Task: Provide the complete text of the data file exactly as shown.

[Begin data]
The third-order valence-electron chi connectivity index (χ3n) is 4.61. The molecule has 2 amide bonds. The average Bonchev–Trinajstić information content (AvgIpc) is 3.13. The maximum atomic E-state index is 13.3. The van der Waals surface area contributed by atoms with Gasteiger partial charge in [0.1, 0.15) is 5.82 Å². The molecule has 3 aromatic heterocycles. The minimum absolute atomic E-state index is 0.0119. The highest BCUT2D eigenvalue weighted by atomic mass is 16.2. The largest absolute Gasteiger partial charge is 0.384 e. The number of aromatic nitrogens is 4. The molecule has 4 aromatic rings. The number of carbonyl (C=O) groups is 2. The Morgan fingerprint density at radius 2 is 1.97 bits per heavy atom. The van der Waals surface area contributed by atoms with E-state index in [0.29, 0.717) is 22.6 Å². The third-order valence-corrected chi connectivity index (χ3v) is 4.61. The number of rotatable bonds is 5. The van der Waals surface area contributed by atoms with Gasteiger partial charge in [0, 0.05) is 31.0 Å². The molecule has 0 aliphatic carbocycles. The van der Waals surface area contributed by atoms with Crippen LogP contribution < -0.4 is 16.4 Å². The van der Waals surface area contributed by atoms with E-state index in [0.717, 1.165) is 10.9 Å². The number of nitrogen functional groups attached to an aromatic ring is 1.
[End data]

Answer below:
The third-order valence-electron chi connectivity index (χ3n) is 4.61. The molecule has 2 amide bonds. The average Bonchev–Trinajstić information content (AvgIpc) is 3.13. The maximum atomic E-state index is 13.3. The van der Waals surface area contributed by atoms with Gasteiger partial charge in [0.1, 0.15) is 5.82 Å². The molecule has 3 aromatic heterocycles. The minimum absolute atomic E-state index is 0.0119. The highest BCUT2D eigenvalue weighted by atomic mass is 16.2. The largest absolute Gasteiger partial charge is 0.384 e. The number of aromatic nitrogens is 4. The molecule has 4 aromatic rings. The number of carbonyl (C=O) groups is 2. The Morgan fingerprint density at radius 2 is 1.97 bits per heavy atom. The van der Waals surface area contributed by atoms with E-state index in [0.29, 0.717) is 22.6 Å². The third-order valence-corrected chi connectivity index (χ3v) is 4.61. The number of rotatable bonds is 5. The van der Waals surface area contributed by atoms with Gasteiger partial charge in [0, 0.05) is 31.0 Å². The molecule has 0 aliphatic carbocycles. The van der Waals surface area contributed by atoms with Crippen LogP contribution < -0.4 is 16.4 Å². The van der Waals surface area contributed by atoms with E-state index in [0.717, 1.165) is 10.9 Å². The number of nitrogen functional groups attached to an aromatic ring is 1.